<p><strong>Sixteen feet (five meters) below street level in <a href="http://travel.nationalgeographic.com/travel/city-guides/mexico-city-mexico/">Mexico City</a>, archaeologists have found a jumble of 1,789 bones from children, teenagers, and adults along with the complete skeleton of a young woman.</strong></p><p>The burial, dating to the 1480s, lies at the foot of the main temple in the sacred ceremonial precinct of the Aztec capital, Tenochtitlan, founded by the Aztecs in 1325. The Aztecs dominated central Mexico until falling to Spanish conquistadores in 1521.</p><p>Although several burials with multiple remains have been uncovered previously in this precinct, this is the first that includes human bones from such a wide span of ages.</p><p>The discovery offers a rare opportunity to study Aztec funerary rituals and religious beliefs. Few burials from that culture have come to light, most likely because they lie beneath modern buildings.</p><p>(<a href="http://ngm.nationalgeographic.com/2010/11/greatest-aztec/draper-text">Related: "Unburying the Aztec."</a>)</p><p><em>—A.R. Williams</em></p>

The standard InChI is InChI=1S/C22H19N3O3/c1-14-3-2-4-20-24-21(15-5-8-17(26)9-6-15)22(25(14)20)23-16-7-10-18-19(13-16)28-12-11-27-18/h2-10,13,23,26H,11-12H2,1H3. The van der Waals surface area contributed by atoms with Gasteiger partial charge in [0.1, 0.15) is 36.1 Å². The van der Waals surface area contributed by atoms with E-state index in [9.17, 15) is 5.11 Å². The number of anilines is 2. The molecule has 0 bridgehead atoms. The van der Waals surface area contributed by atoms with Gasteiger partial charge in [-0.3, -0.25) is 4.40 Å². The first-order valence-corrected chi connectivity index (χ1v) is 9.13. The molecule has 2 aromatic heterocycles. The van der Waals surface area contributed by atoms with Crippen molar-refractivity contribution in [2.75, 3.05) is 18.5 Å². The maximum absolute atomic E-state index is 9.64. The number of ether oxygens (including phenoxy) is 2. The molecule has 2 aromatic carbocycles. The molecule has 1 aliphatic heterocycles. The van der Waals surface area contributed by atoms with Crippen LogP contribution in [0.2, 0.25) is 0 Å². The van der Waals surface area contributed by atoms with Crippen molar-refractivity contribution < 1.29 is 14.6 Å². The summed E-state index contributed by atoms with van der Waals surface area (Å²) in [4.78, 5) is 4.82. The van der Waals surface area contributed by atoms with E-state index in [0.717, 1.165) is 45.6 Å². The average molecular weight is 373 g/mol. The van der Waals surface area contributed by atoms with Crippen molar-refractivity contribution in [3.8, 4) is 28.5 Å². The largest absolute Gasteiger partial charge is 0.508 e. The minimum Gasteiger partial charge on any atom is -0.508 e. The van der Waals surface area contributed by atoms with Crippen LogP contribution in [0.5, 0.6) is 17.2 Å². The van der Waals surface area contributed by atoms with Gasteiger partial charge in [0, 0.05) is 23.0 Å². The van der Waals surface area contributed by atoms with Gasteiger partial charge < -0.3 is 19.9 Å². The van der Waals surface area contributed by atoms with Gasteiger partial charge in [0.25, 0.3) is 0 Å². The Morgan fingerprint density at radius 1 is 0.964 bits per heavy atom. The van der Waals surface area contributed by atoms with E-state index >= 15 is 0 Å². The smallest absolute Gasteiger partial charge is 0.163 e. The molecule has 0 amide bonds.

Venerable Bones

Sixteen feet (five meters) below street level in Mexico City, archaeologists have found a jumble of 1,789 bones from children, teenagers, and adults along with the complete skeleton of a young woman.

The burial, dating to the 1480s, lies at the foot of the main temple in the sacred ceremonial precinct of the Aztec capital, Tenochtitlan, founded by the Aztecs in 1325. The Aztecs dominated central Mexico until falling to Spanish conquistadores in 1521.

Although several burials with multiple remains have been uncovered previously in this precinct, this is the first that includes human bones from such a wide span of ages.

The discovery offers a rare opportunity to study Aztec funerary rituals and religious beliefs. Few burials from that culture have come to light, most likely because they lie beneath modern buildings.

(Related: "Unburying the Aztec.")

—A.R. Williams

Photograph by Héctor Montaño, INAH/AP

Pictures: Mass Sacrifice Found Near Aztec Temple

Below street level in Mexico City, archaeologists have found a jumble of bones dating to the 1480s.

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